Working Paper

Can a low emission zone improve academic performance? Evidence from a natural experiment in the City of Madrid

In late 2018, the government of Madrid instituted a low emission zone (LEZ) in the central district of the city, aiming primarily to alleviate traffic-related emissions and enhance air quality. Extensive research has documented the adverse effects of air pollution on academic performance. Consequently, the success of Madrid’s LEZ in reducing traffic-related emissions could potentially translate into improved performance among students schooled in the designated area. Through a difference-in-differences design, we demonstrate the policy’s effectiveness in improving air quality during the four years following its implementation. Subsequently, we show a noteworthy increase of 0.17 standard deviations in the average EvAU scores (high-stakes examinations for university admittance) of high schools within the LEZ, a crucial advantage for gaining entry into the most competitive university programs. Importantly, our findings reveal positive spillover effects in the surroundings of the LEZ area and a larger effect the longer and earlier the exposure to cleaner air. In sum, our study offers compelling empirical evidence of the beneficial educational impacts resulting from the implementation of a low emission zone successful in improving air quality.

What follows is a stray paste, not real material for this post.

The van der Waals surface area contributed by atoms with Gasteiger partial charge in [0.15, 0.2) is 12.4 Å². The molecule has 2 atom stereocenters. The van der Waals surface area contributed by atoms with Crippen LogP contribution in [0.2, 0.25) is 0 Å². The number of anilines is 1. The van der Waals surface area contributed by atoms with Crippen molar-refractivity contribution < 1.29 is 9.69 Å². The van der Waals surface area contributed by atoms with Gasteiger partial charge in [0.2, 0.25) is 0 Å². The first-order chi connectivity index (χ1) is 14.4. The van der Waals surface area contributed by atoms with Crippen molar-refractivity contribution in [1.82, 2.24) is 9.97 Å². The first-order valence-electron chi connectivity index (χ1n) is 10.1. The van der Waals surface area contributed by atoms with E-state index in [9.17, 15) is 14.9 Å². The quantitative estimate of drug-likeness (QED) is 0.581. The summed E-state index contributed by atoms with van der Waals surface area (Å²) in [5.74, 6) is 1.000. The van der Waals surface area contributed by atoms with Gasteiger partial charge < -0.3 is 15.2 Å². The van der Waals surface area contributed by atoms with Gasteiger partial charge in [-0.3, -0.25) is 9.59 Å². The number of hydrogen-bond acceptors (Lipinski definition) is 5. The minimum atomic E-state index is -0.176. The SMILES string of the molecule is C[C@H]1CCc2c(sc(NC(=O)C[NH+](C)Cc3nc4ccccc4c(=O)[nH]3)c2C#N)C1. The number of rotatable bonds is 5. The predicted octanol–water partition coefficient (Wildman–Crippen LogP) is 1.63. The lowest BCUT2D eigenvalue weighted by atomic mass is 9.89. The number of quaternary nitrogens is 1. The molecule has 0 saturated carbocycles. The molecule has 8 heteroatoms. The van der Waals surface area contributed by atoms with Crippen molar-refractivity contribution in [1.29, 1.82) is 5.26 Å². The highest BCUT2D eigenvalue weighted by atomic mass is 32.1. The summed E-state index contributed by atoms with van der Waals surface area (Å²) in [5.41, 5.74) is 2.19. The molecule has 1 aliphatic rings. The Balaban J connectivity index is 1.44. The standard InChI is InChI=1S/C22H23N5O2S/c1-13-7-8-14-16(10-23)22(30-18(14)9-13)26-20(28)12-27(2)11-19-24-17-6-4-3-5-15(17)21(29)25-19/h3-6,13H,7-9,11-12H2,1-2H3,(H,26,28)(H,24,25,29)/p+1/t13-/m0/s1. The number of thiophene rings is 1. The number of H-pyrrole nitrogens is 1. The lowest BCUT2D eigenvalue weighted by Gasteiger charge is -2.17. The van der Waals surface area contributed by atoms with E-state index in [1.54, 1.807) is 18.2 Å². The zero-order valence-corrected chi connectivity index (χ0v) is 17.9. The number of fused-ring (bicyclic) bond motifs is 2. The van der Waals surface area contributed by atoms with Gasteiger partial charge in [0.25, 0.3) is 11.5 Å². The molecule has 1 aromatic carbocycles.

By Manuel T. Valdés, Mar C. Espadafor and Risto Conte Keivabu.

Low emission zones (LEZ) are a popular measure to reduce air pollution in European cities. Madrid’s LEZ considerably reduced air pollution levels in the area four years following its implementation

Madrid’s LEZ influenced the academic performance of students in both the area and the neighbouring region within 0.5 km. Students in this vicinity demonstrated higher scores in the high-stakes university entrance examinations (EvAU)

The positive effects of the Madrid’s LEZ consistently increased over time, suggesting cumulative benefits from longer exposure to improved air quality